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Three ways to look at time

Animating a photograph by Etienne-Jules Marey

About Marey.  In the late 1800s, Etienne-Jules Marey looked for ways to apply the new medium of photography to the new science of physiology. He built cameras that could capture a rapid sequence of images, then focused them on moving people. With his cameras, Marey neatly dissected time and space, revealing the dynamic rhythms of the human body in motion.

Etienne-Jules Marey, Étude chromo photographique de la locomotion humaine, 1886

Marey and Muybridge.  At the same time, on the other side of the globe, Eadweard Muybridge pursued a different method for capturing motion on photographic plates. While Marey devised cameras that captured multiple exposures through a single lens, Muybridge deployed arrays of single-exposure cameras. Both men overcame weighty technical challenges to produce large, useful bodies of work, and each man’s work has its strengths. From a scientific perspective, Marey's photographs are doubtlessly superior. From an artistic perspective, Muybridge's can reasonably be favored.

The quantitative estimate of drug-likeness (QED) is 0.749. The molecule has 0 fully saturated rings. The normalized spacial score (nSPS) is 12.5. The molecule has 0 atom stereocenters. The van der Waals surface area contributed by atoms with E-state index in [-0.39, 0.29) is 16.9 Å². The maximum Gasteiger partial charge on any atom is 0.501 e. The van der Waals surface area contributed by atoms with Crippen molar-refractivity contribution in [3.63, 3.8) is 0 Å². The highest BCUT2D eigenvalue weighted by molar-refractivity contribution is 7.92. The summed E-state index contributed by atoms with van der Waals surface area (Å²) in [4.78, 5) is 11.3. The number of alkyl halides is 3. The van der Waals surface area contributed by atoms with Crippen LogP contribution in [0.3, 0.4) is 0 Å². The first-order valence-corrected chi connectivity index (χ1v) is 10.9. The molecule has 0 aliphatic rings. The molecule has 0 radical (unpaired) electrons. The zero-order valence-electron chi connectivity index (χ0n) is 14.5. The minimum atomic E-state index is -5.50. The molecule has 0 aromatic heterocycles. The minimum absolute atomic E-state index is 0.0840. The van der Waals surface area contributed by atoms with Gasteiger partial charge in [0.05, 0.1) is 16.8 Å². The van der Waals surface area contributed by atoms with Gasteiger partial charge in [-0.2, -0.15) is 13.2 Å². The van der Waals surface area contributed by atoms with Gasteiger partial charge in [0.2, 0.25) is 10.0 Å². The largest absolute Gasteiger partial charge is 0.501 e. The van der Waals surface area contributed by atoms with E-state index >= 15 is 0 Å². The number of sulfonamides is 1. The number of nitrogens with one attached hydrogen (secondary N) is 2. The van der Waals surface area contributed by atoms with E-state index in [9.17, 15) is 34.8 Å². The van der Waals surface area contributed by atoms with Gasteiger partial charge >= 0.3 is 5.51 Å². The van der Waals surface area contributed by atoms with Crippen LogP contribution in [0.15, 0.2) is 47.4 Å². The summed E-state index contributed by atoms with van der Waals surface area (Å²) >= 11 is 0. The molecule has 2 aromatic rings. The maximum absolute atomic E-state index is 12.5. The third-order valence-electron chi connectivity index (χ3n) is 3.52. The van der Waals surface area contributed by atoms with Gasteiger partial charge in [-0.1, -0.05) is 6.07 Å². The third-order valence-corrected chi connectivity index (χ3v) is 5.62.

Marey and Marcel Duchamp.  While Marcel Duchamp was aware of the work of both men, Marey's influence on Duchamp is the most obvious. It is easy to see how Nude Descending a Staircase was influenced by illustrations such as the one shown above, first published by Marey in 1886.

Marey in motion.  What follows are two ways of animating the center illustration above. They were created for Making Sense of Marcel Duchamp but were ultimately spiked.  Continue >>


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